The importance of mental health counseling and treatment has increased over the years, and many institutions and countries have begun to pay attention to it. This attention has made it easier to earn a psychology degree and has also increased the requirements for becoming a licensed mental health counselor. However, even with all the improvements that the mental health sector has seen in recent years, there are still a few problems facing this important, yet often overlooked sector of health care.
Honesty and openness are two of the essential requirements for a proper mental health counseling session. These two factors make it easy for a mental health counselor to diagnose and treat a patient as accurately as possible. More often than not, a therapist would have to work with a patient that is not willing to open up fully about their problems or is being dishonest about their problems. There are several reasons for a patient’s reluctance, and some of them include diffidence, guilt, regret, embarrassment, doubts about the process of therapy, and forced treatment. For instance, teenagers or patients that are forced to get mental health counseling would likely not be willing to share their deepest and darkest fears or secrets. It can, therefore, be hard for a mental health counselor to accurately diagnose a patient and give the appropriate advice or counseling in situations like this.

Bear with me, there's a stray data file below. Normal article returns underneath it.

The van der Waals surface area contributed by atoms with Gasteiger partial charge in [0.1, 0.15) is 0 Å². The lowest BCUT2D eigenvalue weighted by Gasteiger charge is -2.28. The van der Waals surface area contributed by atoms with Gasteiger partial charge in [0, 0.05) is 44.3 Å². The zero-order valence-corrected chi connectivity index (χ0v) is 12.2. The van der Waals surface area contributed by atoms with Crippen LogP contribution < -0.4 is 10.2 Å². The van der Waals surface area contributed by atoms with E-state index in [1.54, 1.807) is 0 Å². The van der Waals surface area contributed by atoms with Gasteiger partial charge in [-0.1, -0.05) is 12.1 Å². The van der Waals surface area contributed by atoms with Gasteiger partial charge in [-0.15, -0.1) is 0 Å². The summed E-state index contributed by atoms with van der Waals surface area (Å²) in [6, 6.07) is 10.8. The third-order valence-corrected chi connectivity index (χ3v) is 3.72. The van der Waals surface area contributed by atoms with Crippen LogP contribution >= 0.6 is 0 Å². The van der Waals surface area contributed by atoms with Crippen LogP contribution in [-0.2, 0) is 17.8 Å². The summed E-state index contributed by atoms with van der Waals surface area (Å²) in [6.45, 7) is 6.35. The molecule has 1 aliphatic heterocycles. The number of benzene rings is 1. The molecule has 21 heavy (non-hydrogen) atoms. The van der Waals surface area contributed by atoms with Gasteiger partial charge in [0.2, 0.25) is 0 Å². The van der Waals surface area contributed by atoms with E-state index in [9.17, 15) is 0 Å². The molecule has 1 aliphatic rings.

Lack of funding
One crucial aspect of mental health counseling is time. A mental health counselor needs time to get to know the patient before finally understanding them. It is after this period of acclimation with the patient that the mental health counselor finally offers the appropriate counseling required by the patient.
The only problem here is that every session with the therapist needs to be paid by the patient or covered under their health insurance. In the United States of America, for instance, most health care insurance plans do not fully cover mental health counseling or might require that the patient visits only counselors in their insurance circle. The lack of funding for most mental health patients makes it impossible for them to attend multiple counseling sessions. Therefore, when patients cannot routinely attend fixed counseling sessions, the treatment offered by the mental health counselor becomes less effective.
Personal judgments of the counselor
Over the years, through education and practice, mental health counselors are usually taught to put their prejudice aside and focus on the patient, but that is not always easy. The problem is that, just like the patients that they treat, mental health counselors are humans too. And just like their patients, they also have upbringings and personal preferences. Therefore, it can sometimes be hard for the therapist to look at the problems faced by a patient objectively, especially if they go against every core value of the therapist.